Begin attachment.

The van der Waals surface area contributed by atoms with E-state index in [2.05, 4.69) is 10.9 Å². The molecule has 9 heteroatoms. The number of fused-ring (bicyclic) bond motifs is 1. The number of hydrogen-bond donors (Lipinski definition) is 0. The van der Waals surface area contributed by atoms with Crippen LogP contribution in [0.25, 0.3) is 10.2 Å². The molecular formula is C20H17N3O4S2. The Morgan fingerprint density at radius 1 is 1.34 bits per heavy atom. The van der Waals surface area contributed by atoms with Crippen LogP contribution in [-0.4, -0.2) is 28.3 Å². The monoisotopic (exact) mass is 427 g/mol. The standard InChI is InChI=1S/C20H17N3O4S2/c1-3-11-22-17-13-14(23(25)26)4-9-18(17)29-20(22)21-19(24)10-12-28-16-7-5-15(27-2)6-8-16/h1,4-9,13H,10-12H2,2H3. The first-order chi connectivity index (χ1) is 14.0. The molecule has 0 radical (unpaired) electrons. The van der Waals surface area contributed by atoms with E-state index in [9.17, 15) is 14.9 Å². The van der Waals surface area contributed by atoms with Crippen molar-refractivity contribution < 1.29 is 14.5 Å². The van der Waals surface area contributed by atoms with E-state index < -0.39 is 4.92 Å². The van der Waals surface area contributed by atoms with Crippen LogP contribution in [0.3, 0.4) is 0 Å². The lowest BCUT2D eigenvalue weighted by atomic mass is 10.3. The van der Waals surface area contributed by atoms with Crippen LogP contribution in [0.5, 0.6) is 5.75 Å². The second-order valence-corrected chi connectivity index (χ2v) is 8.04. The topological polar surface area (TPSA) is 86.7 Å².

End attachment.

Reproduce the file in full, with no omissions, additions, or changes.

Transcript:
The van der Waals surface area contributed by atoms with E-state index in [2.05, 4.69) is 10.9 Å². The molecule has 9 heteroatoms. The number of fused-ring (bicyclic) bond motifs is 1. The number of hydrogen-bond donors (Lipinski definition) is 0. The van der Waals surface area contributed by atoms with Crippen LogP contribution in [0.25, 0.3) is 10.2 Å². The molecular formula is C20H17N3O4S2. The Morgan fingerprint density at radius 1 is 1.34 bits per heavy atom. The van der Waals surface area contributed by atoms with Crippen LogP contribution in [-0.4, -0.2) is 28.3 Å². The monoisotopic (exact) mass is 427 g/mol. The standard InChI is InChI=1S/C20H17N3O4S2/c1-3-11-22-17-13-14(23(25)26)4-9-18(17)29-20(22)21-19(24)10-12-28-16-7-5-15(27-2)6-8-16/h1,4-9,13H,10-12H2,2H3. The first-order chi connectivity index (χ1) is 14.0. The molecule has 0 radical (unpaired) electrons. The van der Waals surface area contributed by atoms with E-state index in [9.17, 15) is 14.9 Å². The van der Waals surface area contributed by atoms with Crippen molar-refractivity contribution < 1.29 is 14.5 Å². The van der Waals surface area contributed by atoms with E-state index < -0.39 is 4.92 Å². The van der Waals surface area contributed by atoms with Crippen LogP contribution in [0.3, 0.4) is 0 Å². The lowest BCUT2D eigenvalue weighted by atomic mass is 10.3. The van der Waals surface area contributed by atoms with Crippen LogP contribution in [0.5, 0.6) is 5.75 Å². The second-order valence-corrected chi connectivity index (χ2v) is 8.04. The topological polar surface area (TPSA) is 86.7 Å².